Doomed Russian lizard sex rocket full of bonking geckos produces week's best headlines

A Madagascar day gecko sits on a perch. Image: Reuters

A Madagascar day gecko sits on a perch. Image: Reuters

"Ground control commands do not reach Russian satellite Foton," reports the Russian news agency ITAR-TASS dryly, revealing not even a hint of the sexual tension that lies beneath:

Satellite Foton-M4 was launched on July 19, 2014 with five Gecko lizards, Drosophilae flies, plant seeds and microbes onboard was scheduled to land in southern Ural's Orenburg region in two months. 22 sets of research equipment developed by leading Russian research organizations were mounted on the satellite. Several experiments and research are planned on board.

By research, they mean lizards fucking.

The geckos were up there to mate. And mating means sex. And tiny space lizards fucking on a satellite means an opportunity for bored news headline writers to write publishable jokes about sex. In their headlines. On the internet.

Let's review.

No one expects HuffPo to show any restraint with this sort of thing, so "Sex Geckos Circle The Earth In Out-Of-Control Russian Satellite" was no surprise.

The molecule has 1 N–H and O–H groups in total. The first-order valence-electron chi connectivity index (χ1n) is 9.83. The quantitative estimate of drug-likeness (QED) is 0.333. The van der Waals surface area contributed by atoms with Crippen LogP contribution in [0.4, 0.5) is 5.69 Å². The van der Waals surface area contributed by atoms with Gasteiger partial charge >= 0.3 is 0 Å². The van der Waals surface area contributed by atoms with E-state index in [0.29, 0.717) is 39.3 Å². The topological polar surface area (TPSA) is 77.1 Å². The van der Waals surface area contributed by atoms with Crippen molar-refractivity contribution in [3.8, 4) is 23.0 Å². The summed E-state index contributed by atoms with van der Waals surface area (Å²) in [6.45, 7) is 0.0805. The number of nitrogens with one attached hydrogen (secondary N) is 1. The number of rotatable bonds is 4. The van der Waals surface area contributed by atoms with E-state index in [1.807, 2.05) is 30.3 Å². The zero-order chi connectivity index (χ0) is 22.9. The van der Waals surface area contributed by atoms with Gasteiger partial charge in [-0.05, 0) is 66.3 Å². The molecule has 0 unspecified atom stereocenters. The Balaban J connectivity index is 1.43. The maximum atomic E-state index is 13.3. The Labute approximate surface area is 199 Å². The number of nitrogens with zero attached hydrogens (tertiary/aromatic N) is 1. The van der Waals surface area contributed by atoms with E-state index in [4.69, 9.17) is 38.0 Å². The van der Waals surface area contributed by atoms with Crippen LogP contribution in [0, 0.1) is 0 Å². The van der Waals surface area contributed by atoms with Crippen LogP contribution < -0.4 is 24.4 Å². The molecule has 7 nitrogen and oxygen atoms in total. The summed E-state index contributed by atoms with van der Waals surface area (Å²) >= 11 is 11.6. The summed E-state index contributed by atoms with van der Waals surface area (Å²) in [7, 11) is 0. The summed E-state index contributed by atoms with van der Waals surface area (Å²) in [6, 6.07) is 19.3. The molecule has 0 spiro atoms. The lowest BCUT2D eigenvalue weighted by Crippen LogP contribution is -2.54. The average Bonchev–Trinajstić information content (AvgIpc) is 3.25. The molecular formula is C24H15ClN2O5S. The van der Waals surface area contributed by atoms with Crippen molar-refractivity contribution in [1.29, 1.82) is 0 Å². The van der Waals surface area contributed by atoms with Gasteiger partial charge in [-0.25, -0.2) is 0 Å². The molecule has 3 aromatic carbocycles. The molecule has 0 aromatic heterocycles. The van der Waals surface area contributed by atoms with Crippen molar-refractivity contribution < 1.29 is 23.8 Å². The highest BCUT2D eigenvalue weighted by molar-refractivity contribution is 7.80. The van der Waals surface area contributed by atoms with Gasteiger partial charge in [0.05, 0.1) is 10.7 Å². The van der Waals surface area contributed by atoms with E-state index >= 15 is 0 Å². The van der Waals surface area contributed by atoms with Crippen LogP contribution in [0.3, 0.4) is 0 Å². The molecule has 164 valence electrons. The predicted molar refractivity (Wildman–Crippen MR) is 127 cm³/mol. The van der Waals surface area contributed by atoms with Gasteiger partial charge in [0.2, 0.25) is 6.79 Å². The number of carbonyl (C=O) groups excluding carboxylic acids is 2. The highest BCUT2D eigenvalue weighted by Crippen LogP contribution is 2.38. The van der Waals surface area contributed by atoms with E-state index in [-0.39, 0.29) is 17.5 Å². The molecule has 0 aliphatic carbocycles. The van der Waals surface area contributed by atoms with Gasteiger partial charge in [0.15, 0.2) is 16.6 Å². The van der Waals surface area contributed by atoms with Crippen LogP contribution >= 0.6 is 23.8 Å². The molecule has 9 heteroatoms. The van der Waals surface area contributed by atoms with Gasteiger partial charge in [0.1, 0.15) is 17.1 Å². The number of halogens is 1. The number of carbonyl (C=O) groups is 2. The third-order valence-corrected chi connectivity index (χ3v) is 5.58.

"Russians lose control of lizard sex satellite," reports a Tulsa, Oklahoma paper, and honestly, how much action do they get in Tulsa normally.

"Outlook grim for orbiting Russian zero-G sex geckos," smirked Ars Technica. "Contact lost with satellite containing five suddenly unlucky lizards."

Al Jazeera went with a sci-fi nod: "Lust in space: Russians lose control of gecko sex satellite"

"Satellite full of sexually experimental geckos adrift in space," blurted The Independent.

The Wire opted for a relatively demure and multisyllabic approach: "Russia Lost Contact With Its Satellite of Copulating Geckos."

"Russian space sex geckos struggle for survival as their satellite spirals out of control in Earth orbit," blurts the Daily Mail, which I won't link to.

Total buzzkill The Guardian, not once mentioning all the hot gecko-on-gecko action: "Russia loses contact with satellite full of geckos."

"Officials unable to contact animal-carrying spaceship," intones the ever-sober SpaceFlightNow.

The flies, geckos, plant seeds and microbes may die a slow and lonely death in their Russian space-sex-coffin, but one thing is clear: they left hungry headline writers with at least one day's worth of good content.

And that is a legacy a lizard can be proud of.